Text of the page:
The conservation card: Land trusts and the forests they preserve play a crucial role in fighting climate change

By BOB FLAHERTY

For the Gazette

Published: 01-02-2023 11:23 AM

For Sale: 200 Acres. Build to Suit. You see a lot of these enticements on the highways, and anyone with a wad of cash and a fleet of backhoes likely salivates at the sight of them.

It’s estimated that 28,000 acres of New England forest each year are permanently converted to development, coming out to about 65 acres of forest per day. When those trees are cut down, the region loses a lot more than shade for humans and condos for squirrels. With their ability to absorb carbon in staggering amounts, the region has, right in the forests of its own backyard, a partial solution to climate change — but only if action is taken to preserve them.

That’s where local land trusts can play a key role. These nonprofits — there are several in the Valley, including Kestrel Land Trust, Hilltown Land Trust and Mount Grace Land Conservation Trust — work with landowners, communities, and state and federal agencies to secure property for conservation, from wildlands to woodlands, farmlands and riverlands.

It’s the forestland they help preserve that is key in a climate change world. That’s because forests are one of the few natural carbon capture sources out there, having the ability to suck massive amounts of CO2 right out of the atmosphere and store it. They give us sequestration, and keep on sequestering, sort of a “groundbreaking technology” that’s been all around us the whole time.

New England forests already absorb 14% of carbon emissions, but they could do substantially more, almost twice that, according to a new report from the Highstead Foundation: “New England’s Climate Imperative — Our Forests as a Natural Climate Solution,” which urges the adoption of five pathways to human survival, with avoiding deforestation tops among them.

“Reduce deforestation to 7,000 acres a year and 74 million tons of carbon dioxide would be kept out of the atmosphere,” the report states. “Less than 4% of our forests are protected as wildland reserves. Just by protecting 10% of New England forests, allowing them to grow and mature, it would store an additional 50 million tons by 2050.”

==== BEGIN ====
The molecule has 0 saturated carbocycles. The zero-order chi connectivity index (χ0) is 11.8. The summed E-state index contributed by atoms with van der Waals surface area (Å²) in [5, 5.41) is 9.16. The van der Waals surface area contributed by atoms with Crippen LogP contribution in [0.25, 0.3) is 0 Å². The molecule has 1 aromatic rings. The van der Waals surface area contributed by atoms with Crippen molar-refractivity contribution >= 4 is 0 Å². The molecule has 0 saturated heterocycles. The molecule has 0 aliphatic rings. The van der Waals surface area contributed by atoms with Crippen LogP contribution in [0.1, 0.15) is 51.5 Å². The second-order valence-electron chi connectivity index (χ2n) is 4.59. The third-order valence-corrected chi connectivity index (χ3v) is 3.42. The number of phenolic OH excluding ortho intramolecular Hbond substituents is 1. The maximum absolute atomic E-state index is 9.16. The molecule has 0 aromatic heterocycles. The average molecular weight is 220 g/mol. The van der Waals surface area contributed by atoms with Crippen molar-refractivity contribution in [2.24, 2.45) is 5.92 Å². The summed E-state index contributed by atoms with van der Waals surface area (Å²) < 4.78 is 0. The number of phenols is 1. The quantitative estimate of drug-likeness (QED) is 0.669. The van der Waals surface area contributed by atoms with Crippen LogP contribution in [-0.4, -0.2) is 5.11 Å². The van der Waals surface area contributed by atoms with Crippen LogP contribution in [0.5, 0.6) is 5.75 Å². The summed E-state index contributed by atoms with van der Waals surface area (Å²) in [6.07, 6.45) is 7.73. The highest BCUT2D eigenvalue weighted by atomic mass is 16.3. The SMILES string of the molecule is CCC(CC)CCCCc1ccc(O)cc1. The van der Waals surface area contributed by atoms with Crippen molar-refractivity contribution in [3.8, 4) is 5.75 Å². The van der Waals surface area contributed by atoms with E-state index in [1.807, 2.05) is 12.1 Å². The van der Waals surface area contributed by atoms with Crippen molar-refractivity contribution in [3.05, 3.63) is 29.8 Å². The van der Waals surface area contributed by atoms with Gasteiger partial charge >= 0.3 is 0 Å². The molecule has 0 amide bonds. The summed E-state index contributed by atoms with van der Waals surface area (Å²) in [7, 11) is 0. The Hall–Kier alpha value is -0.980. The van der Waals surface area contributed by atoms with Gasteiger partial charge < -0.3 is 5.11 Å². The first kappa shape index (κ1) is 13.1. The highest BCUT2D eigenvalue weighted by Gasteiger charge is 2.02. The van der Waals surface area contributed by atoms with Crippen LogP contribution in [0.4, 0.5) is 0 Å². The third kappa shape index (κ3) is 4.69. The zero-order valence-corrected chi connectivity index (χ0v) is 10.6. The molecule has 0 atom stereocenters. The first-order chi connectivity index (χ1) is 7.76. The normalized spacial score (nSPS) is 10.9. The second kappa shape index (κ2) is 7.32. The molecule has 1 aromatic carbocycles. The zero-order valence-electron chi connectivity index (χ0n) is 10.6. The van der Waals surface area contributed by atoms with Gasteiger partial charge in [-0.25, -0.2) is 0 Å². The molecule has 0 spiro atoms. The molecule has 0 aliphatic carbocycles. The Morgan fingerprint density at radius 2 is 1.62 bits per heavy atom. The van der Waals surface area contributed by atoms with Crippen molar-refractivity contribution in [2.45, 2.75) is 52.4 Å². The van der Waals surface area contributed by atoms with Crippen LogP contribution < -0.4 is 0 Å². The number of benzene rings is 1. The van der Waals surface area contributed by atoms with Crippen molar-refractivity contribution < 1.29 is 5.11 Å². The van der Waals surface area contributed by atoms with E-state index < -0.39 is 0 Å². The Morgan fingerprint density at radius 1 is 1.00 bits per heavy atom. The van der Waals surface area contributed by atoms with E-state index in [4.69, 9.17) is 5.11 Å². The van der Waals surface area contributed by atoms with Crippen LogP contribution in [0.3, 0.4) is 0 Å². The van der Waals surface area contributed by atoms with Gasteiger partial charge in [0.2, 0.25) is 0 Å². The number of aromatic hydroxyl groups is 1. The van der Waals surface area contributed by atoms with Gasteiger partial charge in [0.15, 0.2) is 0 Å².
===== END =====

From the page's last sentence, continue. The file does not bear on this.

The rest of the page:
The report also calls for improved forest management to maximize carbon sequestration; using wood as building materials instead of steel and concrete — the trees keep storing carbon even after we saw them up — and 50% of new buildings, even the real tall ones, should be made of wood; and ending the practice of clear-cutting forests to install solar arrays.

Advancing the “Wildlands and Woodlands” vision found in the report are the area’s land trusts, which have an ever-increasing role in stemming the climate change onslaught before it’s too late.

Article continues after...

Yesterday's Most Read Articles

Marie Lane: The emperor has no clothes
Jack Tullos: UMass gets a Big MAC
Residents seek to balance intersection upgrades with preservation of Sunderland character
Next 5-story building cleared to rise in downtown Amherst
Frontier’s response to alleged sexual misconduct draws ire
The Lehrer Report: Feb. 2, 2024

“There’s a growing awareness that forests can be a solution to climate change,” said Kristin DeBoer, executive director of Kestrel Land Trust in Amherst. “We’re setting the goal of 10% of forests as wild land by 2050, where nature is free to be on its own. Carbon sequestration is a pretty tangible way to make a difference.”

Of course, it’s got to be troublesome for any landowner while significant bags of money are scattered in their path like rose petals, and the land trusts understand that sometimes, they have to be competitive. Community Preservation Act funds, raised by towns through a tax surcharge, can be one tool to help.

“We do our best to offer fair market value,” DeBoer said. “The great thing about land trusts — we’re able to be on the ground, take something very complex and make it simple. Towns that have passed the CPA, Kestrel helps put that puzzle together.”